Tyson Chandler defends Minnesota's Karl-Anthony Towns on Nov. 7, 2018.
(Ty Nowell/Los Angeles Lakers)

Tyson Chandler Provides Physicality, Clutch Plays in Lakers Debut

by Joey Ramirez
Digital Reporter

After 18 years in the NBA, Tyson Chandler is finally able to represent his hometown of Los Angeles.

The Dominguez High product checked into Wednesday’s game to the sound of a standing ovation, and from that point he was instrumental in the Lakers’ win over Minnesota.

Chandler’s immediate impact was seen on the offensive side of the ball. His only bucket was a put-back, but he had a hand (or, more accurately, an entire body) involved in a handful of his teammates’ scores.

The 7-foot-1, 240-pounder spent the night setting monstrous screens, both on and off the ball. The Lakers ran much of their offense off Chandler’s picks, which often created chain reactions that led to success later in the possession.

“They were extremely solid,” Brandon Ingram said of Chandler’s screens. “We felt free, we felt open when we went downhill.”

Yet Chandler — who hadn’t even been through a full practice with the team — had most of his focus on the defensive side of the floor.

“Tonight I was just trying to anchor defensively and let them run offensively,” he said.

Chandler’s defensive style doesn’t often lead to gaudy numbers, and he went without a steal or block against the Wolves. But he had a massive effect — just ask Karl-Anthony Towns.

Minnesota’s all-star center shot 5-of-10 against the rest of the Lakers, but went 0-for-6 with a turnover when guarded by Chandler.

And the Lakers’ new big man didn’t give Towns an inch in the post— despite Towns ranking second to only LeBron James in post-up efficiency last season.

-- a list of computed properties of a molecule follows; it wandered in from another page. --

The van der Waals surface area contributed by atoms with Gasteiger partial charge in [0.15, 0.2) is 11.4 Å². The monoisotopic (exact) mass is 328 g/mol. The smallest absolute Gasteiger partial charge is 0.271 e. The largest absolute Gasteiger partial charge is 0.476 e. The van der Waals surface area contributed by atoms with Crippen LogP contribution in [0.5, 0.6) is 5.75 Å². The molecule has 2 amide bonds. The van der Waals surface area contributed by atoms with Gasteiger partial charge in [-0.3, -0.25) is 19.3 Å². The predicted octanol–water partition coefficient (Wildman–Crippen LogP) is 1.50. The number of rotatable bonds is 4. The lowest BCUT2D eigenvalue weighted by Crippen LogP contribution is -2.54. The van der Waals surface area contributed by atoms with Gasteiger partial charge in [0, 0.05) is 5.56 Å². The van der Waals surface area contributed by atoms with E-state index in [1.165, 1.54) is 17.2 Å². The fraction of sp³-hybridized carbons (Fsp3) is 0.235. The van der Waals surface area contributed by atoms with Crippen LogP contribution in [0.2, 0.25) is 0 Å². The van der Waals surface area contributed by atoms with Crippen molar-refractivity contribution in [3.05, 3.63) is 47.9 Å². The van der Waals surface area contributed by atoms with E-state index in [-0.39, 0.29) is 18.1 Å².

Chandler’s performance was enough to convince Luke Walton to sub him in with just four minutes left in a close game.

He was arguably the Lakers’ most impactful player in crunch time, stepping up after Derrick Rose hit back-to-back 3-pointers to cut L.A.’s lead to one with a minute left.

Chandler — who had nine rebounds in 23 minutes, including five on the offensive glass — saved the Lakers multiple times by punishing Minnesota’s switching defense.

He had three offensive boards on one possession (one that was credited as a team rebound), extending the Lakers’ chances with every save.

First he overwhelmed Andrew Wiggins after a switch, then beat both Wiggins and Towns for another offensive rebound. With 15 seconds left, he simply outmuscled Towns for one of his signature tap-outs, swatting the ball out to a teammate.

“The way D-Rose was shooting the ball towards the end, we needed every last one of those offensive rebounds,” LeBron said. “It allowed us to win the game.”

And Chandler had one more crucial moment for the Lakers, as Minnesota attempted to win the game.

Down by two with five seconds left, the Wolves gave the ball to Rose, who lost his man on a screen by Towns.

Rose appeared to have plenty of room to shoot, but Chandler recovered and used his 7-foot-3 wingspan to challenge the shot at the last moment, sealing victory for Los Angeles.

“He gave us good minutes,” LeBron said. “Every last one of his minutes was impactful.”

After dressing in the locker room, Chandler returned to the court, where he was met from applause from dozens of family and friends.

The newest Laker is finally home.

“I love this city the way they love me,” Chandler said. “When you’re homegrown from here, going to high school and all of that, and you’ve had these same fans that have been watching — and now you’re representing the jersey that everybody has been cheering for their entire lives — you kinda become one.”

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